Jim Hutchison stepped down his front stairs into a tempestuous night to toss chicken bones in the trash when he noticed floodwaters starting to course past his blacked-out house in South River, N.J. After stepping back inside, he was quickly followed by Hurricane Sandy’s storm surge, which was being funneled down a nearby river. The floodwaters continued to rise, brimming with oil, brine and sewage, destroying furniture and electronics. Within an hour, Hutchison and his wife were rescued from chest-deep waters in their own home by an emergency worker who pulled a jet ski to their front door.
Two years after Sandy, the Hutchisons have been rescued again. Their finances were bailed out by federal taxpayers under an urban retreat program called Blue Acres. The $300 million property buyout is aiding some inland Garden State neighborhoods affected by Sandy. But the benefits that it promised for coastal regions are not coming to fruition.
The state government bought the Hutchisons’ trashed house in February using an appraisal that turned a blind eye to the property damage, and to the federal flood insurance rate hikes, that Sandy’s storm surge left behind. “It was pretty much a godsend,” he said.
New Jersey has so far bought dozens of Sandy-affected houses in Hutchison’s borough alone. The Blue Acres program aims to buy and raze 1,300 properties, replacing pockets of suburbia with open public spaces in some of the state’s most flood-vulnerable regions. Analysis of state data shows that, as of last week, 202 properties had been purchased at a total cost of $42 million. And officials said they were in negotiations with hundreds more homeowners. Nearly half of the houses bought so far have already been torn down.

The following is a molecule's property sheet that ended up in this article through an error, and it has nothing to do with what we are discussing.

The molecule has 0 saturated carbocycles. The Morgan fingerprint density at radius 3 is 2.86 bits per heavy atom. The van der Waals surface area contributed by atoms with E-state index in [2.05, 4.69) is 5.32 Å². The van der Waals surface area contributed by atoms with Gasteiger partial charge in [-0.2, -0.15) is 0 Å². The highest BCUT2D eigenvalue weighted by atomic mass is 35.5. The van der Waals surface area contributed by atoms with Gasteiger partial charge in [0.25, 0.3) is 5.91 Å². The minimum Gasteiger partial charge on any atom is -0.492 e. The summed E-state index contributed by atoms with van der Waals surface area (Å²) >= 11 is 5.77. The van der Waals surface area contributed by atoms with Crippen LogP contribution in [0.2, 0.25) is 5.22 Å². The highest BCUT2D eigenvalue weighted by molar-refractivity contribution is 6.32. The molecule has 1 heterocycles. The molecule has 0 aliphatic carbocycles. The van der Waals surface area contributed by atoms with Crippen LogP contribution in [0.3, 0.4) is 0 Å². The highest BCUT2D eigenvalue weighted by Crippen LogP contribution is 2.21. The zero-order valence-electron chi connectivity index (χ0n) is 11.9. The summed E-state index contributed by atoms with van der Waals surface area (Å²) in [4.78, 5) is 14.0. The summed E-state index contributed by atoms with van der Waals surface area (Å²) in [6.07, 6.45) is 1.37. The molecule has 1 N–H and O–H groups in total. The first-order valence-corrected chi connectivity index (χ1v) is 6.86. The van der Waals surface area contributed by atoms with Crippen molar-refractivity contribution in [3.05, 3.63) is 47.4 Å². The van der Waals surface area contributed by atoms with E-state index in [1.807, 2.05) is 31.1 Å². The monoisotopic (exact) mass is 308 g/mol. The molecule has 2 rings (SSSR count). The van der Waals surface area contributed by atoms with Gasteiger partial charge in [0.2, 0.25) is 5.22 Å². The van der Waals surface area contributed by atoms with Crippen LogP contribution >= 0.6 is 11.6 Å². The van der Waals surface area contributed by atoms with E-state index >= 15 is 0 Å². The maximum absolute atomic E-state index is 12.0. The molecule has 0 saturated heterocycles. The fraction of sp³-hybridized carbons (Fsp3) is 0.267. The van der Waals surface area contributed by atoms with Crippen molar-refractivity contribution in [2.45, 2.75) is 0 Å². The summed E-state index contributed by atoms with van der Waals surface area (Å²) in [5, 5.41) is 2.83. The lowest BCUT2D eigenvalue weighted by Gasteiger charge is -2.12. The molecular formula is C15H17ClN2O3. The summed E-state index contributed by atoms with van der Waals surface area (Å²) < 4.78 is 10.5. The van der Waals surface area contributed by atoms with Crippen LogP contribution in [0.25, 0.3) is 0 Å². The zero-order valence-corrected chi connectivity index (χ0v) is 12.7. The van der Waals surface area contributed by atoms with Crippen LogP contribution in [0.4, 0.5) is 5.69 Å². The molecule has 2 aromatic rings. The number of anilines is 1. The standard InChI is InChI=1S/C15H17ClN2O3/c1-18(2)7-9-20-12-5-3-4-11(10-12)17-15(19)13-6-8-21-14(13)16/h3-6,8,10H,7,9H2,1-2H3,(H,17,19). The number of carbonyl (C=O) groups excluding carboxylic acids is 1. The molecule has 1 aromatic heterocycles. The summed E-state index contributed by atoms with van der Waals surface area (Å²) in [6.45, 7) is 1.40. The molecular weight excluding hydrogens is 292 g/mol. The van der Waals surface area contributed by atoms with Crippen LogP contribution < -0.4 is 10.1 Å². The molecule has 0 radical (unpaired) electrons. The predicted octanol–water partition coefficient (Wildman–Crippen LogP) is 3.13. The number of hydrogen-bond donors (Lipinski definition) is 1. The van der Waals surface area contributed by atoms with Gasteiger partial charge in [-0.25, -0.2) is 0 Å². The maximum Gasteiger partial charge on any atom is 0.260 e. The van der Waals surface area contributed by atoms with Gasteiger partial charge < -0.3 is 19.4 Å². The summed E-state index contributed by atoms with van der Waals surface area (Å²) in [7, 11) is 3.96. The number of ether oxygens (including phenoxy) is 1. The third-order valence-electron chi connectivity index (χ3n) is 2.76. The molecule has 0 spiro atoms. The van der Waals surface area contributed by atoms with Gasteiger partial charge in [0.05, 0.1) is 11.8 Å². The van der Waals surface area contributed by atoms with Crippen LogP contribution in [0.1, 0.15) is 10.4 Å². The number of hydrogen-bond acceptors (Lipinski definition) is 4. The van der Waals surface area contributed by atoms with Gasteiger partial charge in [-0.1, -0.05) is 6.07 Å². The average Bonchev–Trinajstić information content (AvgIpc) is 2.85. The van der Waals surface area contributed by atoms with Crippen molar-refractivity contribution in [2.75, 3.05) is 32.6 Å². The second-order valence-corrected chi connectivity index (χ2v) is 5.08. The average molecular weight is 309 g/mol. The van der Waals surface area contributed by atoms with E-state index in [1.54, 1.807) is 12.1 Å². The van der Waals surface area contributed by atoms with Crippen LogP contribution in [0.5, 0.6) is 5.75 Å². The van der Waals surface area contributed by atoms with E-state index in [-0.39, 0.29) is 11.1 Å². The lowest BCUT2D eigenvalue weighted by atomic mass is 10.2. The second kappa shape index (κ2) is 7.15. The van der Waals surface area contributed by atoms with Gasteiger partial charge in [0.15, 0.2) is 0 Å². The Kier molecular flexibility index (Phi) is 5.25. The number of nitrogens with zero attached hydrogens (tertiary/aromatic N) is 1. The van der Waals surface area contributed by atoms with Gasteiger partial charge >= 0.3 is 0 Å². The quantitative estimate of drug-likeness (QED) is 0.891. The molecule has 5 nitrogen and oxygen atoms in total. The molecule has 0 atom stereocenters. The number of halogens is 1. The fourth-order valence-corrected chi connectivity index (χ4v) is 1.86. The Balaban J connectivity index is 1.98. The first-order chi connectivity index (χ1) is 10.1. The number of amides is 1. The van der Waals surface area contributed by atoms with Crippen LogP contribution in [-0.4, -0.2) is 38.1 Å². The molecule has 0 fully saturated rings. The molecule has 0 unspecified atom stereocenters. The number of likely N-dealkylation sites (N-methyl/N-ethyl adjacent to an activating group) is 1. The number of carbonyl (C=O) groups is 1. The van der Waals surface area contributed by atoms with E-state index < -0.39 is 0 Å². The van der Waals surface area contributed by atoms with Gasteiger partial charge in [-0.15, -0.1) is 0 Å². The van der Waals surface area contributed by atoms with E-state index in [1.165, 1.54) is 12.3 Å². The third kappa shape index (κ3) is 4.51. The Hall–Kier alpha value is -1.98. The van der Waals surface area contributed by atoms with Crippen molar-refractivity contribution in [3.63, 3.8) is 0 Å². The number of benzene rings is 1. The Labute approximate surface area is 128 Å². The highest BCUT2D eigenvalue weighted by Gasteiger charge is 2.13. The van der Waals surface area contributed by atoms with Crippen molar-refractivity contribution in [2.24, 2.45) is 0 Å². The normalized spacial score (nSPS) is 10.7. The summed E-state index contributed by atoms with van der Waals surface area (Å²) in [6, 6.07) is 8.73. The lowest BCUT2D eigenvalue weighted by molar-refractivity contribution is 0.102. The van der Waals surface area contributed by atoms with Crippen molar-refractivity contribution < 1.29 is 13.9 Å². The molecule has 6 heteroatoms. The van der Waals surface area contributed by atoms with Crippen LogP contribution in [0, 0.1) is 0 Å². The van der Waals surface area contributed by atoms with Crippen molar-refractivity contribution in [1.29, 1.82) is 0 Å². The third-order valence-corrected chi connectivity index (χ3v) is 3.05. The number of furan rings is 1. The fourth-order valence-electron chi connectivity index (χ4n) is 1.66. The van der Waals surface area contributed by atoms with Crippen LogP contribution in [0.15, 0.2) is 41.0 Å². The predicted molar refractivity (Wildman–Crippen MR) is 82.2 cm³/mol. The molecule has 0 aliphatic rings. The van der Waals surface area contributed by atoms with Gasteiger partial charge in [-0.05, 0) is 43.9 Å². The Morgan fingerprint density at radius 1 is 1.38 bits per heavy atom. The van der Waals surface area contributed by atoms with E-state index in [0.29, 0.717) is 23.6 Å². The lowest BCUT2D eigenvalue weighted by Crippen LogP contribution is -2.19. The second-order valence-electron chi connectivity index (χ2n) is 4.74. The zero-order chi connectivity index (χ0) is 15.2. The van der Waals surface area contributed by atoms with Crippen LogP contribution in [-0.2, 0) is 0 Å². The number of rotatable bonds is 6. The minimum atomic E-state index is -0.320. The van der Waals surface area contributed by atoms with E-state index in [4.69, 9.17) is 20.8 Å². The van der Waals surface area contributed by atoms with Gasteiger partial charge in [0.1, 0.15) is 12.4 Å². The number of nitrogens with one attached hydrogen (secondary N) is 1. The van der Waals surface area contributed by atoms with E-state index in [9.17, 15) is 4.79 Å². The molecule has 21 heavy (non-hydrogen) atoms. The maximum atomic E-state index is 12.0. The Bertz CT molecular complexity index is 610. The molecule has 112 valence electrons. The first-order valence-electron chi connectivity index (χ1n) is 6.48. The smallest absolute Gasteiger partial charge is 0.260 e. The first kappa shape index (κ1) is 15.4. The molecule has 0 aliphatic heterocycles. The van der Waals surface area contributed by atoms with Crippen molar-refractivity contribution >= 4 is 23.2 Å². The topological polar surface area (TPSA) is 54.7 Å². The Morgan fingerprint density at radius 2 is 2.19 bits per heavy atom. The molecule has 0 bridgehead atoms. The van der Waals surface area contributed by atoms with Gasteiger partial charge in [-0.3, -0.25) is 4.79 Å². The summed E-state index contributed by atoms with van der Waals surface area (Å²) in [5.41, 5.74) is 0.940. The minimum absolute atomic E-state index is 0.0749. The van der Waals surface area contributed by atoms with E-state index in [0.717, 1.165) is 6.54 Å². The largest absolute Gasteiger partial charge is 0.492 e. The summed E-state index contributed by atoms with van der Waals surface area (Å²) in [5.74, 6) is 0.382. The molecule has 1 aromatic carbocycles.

As shown in the map above, which was produced by Climate Central staff using the state’s data, none of the $300 million set aside for the program is being used to retreat from vulnerable coastal or barrier island areas. Instead, the funds are being poured into a ribbon of properties that stretches from Woodbridge Township south to East Brunswick Township. The closest properties to the seashore purchased so far have been in the borough of Sayreville, some 3 miles inland from Raritan Bay.
Those riverine communities were hit hard by Sandy’s watery wrath. But so, too, were the state’s shoreline areas, which were hit hardest by a combination of monster waves, superstorm-sized winds and flooding. Vast swaths of coastal cities were torn from their foundations and lost power supplies. Entire towns were essentially rebuilt. Some shoreline neighborhoods still remain pockmarked by vacant homes left in the storm’s wake, and likely will for years to come.
But there is no indication that the state government will buy them and convert the land upon which they were built (some would say recklessly) into open space.
“The whole [Blue Acres] concept is a good thing, because the best way to protect people is to move them out of harm’s way,” said Jeff Tittel, the director of the Sierra Club’s New Jersey chapter, which has advocated for such programs, and which helped the state plan and execute similar programs in floodplains prior to Hurricane Sandy. He said converting flood-prone homes protects other neighborhoods from flooding because the empty space that’s left behind absorbs and holds floodwaters. “We just would like to see it expanded, and to be much more comprehensive along the coast.”